Surveyor Model Makes Successful Radar–Controlled Soft Landing Hughes News May 20, 1966 Transcribed by Faith MacPherson

A test model of the Surveyor lunar soft-landing spacecraft successfully performed a radar-controlled landing at Holloman AFB May 11.

The test marked the first time a test vehicle has been flown to an actual soft landing on the desert.

Two radar dishes on the craft provided continuous information on altitude and rate of descent. An electronic flight control subsystem translated the information into signals to throttle three small liquid fuel rocket engines to slow the test spacecraft to a landing speed of about 3 ½ miles per hour.

Surveyor will approach the moon at a speed of about 6000 miles per hour and will be slowed to about 240 miles per hour by the firing of a large, solid fuel retro-motor. It will then be slowed to about 3 ½ miles by the three liquid engines.

For last week’s test, the vehicle was raised to an altitude of 1000 feet by a balloon; then its engines, radar, and electronics were warmed up and tested before the test vehicle was released. With both engines at a low thrust, the test vehicle fell toward the desert floor until it reached a speed of about 45 miles per hour at an altitude of 625 feet, approximating the speed of a Surveyor at the same lunar altitude. The engines then were throttled by the flight control subsystem, acting on radar information, to slow the test craft.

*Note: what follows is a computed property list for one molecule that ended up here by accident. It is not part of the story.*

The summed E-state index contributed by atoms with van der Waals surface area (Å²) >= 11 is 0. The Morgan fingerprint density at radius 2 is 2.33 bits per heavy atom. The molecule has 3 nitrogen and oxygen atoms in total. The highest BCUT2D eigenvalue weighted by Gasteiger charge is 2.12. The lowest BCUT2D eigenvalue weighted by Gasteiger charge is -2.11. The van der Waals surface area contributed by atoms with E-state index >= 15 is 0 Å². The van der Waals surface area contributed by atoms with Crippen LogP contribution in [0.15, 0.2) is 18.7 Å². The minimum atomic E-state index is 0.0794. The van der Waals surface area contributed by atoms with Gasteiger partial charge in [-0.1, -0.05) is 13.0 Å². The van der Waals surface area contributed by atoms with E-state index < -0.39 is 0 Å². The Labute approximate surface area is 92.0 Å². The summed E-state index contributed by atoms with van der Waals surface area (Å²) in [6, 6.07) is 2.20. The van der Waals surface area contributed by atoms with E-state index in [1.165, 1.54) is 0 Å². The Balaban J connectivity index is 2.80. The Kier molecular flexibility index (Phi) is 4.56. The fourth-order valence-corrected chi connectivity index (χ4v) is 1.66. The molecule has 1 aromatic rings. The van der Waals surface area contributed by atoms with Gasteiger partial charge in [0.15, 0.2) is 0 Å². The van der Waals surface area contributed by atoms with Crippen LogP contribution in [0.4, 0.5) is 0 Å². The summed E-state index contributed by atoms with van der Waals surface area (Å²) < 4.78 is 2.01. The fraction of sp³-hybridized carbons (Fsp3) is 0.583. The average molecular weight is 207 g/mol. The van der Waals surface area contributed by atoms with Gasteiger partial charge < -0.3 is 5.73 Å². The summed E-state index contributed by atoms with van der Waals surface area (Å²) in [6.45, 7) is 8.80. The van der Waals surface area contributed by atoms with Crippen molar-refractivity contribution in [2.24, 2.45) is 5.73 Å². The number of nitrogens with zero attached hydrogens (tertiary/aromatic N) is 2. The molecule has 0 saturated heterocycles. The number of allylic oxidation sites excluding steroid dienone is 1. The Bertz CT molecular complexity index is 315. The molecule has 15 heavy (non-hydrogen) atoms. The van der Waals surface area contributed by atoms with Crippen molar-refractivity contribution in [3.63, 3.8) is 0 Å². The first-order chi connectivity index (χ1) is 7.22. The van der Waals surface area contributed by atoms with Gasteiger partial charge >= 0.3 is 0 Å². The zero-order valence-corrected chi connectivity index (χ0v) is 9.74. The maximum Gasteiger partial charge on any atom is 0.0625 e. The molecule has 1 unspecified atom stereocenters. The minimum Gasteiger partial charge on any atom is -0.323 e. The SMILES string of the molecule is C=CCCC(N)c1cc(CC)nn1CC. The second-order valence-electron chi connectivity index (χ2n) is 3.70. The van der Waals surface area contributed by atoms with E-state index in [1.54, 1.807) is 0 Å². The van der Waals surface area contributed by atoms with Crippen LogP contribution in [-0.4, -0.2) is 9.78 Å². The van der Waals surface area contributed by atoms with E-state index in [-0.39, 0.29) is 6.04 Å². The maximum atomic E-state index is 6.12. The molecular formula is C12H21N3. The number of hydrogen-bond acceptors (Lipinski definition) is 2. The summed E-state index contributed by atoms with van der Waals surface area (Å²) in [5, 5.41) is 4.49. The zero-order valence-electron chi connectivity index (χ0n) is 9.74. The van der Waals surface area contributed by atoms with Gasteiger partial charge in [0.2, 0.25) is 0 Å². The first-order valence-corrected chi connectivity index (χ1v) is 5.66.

This entry was posted in Projects/Missions by Jack Fisher. Bookmark the permalink.

About Jack Fisher

Jack was a systems engineer at Hughes from 1961 to 1992. He contributed to various programs including Surveyor, Pioneer Venus, Galileo, Intelsat VI and innumerable proposals. He was the manager of of the Spacecraft Systems Engineering Lab until his retirement. Upon retirement Jack taught systems engineering at a number of national and international venues.